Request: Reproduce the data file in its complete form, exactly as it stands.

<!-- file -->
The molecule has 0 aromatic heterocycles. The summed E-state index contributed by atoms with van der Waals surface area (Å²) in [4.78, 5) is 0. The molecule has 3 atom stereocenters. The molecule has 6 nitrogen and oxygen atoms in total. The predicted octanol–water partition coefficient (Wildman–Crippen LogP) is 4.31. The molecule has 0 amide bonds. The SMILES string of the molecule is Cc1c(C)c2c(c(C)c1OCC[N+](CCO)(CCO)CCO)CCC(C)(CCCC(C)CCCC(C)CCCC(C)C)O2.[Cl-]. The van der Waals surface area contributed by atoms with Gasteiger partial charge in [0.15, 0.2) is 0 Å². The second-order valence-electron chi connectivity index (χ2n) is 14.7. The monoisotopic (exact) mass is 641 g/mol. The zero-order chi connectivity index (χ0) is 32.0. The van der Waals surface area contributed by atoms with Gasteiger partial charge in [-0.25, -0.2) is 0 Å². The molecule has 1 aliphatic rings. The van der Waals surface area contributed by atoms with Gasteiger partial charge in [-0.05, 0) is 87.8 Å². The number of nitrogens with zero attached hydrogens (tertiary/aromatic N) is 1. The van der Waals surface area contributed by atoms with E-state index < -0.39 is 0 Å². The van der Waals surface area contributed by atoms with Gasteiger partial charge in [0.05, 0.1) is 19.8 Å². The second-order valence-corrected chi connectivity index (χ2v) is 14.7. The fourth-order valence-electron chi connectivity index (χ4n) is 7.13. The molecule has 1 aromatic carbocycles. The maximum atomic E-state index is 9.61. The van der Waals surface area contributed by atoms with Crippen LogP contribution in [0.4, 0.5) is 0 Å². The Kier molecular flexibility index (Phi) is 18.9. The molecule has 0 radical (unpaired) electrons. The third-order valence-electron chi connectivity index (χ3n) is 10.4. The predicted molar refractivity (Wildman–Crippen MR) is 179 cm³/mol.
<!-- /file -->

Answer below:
The molecule has 0 aromatic heterocycles. The summed E-state index contributed by atoms with van der Waals surface area (Å²) in [4.78, 5) is 0. The molecule has 3 atom stereocenters. The molecule has 6 nitrogen and oxygen atoms in total. The predicted octanol–water partition coefficient (Wildman–Crippen LogP) is 4.31. The molecule has 0 amide bonds. The SMILES string of the molecule is Cc1c(C)c2c(c(C)c1OCC[N+](CCO)(CCO)CCO)CCC(C)(CCCC(C)CCCC(C)CCCC(C)C)O2.[Cl-]. The van der Waals surface area contributed by atoms with Gasteiger partial charge in [0.15, 0.2) is 0 Å². The second-order valence-electron chi connectivity index (χ2n) is 14.7. The monoisotopic (exact) mass is 641 g/mol. The zero-order chi connectivity index (χ0) is 32.0. The van der Waals surface area contributed by atoms with Gasteiger partial charge in [-0.25, -0.2) is 0 Å². The molecule has 1 aliphatic rings. The van der Waals surface area contributed by atoms with Gasteiger partial charge in [-0.05, 0) is 87.8 Å². The number of nitrogens with zero attached hydrogens (tertiary/aromatic N) is 1. The van der Waals surface area contributed by atoms with E-state index < -0.39 is 0 Å². The van der Waals surface area contributed by atoms with Gasteiger partial charge in [0.05, 0.1) is 19.8 Å². The second-order valence-corrected chi connectivity index (χ2v) is 14.7. The fourth-order valence-electron chi connectivity index (χ4n) is 7.13. The molecule has 1 aromatic carbocycles. The maximum atomic E-state index is 9.61. The van der Waals surface area contributed by atoms with Crippen LogP contribution in [0.4, 0.5) is 0 Å². The Kier molecular flexibility index (Phi) is 18.9. The molecule has 0 radical (unpaired) electrons. The third-order valence-electron chi connectivity index (χ3n) is 10.4. The predicted molar refractivity (Wildman–Crippen MR) is 179 cm³/mol.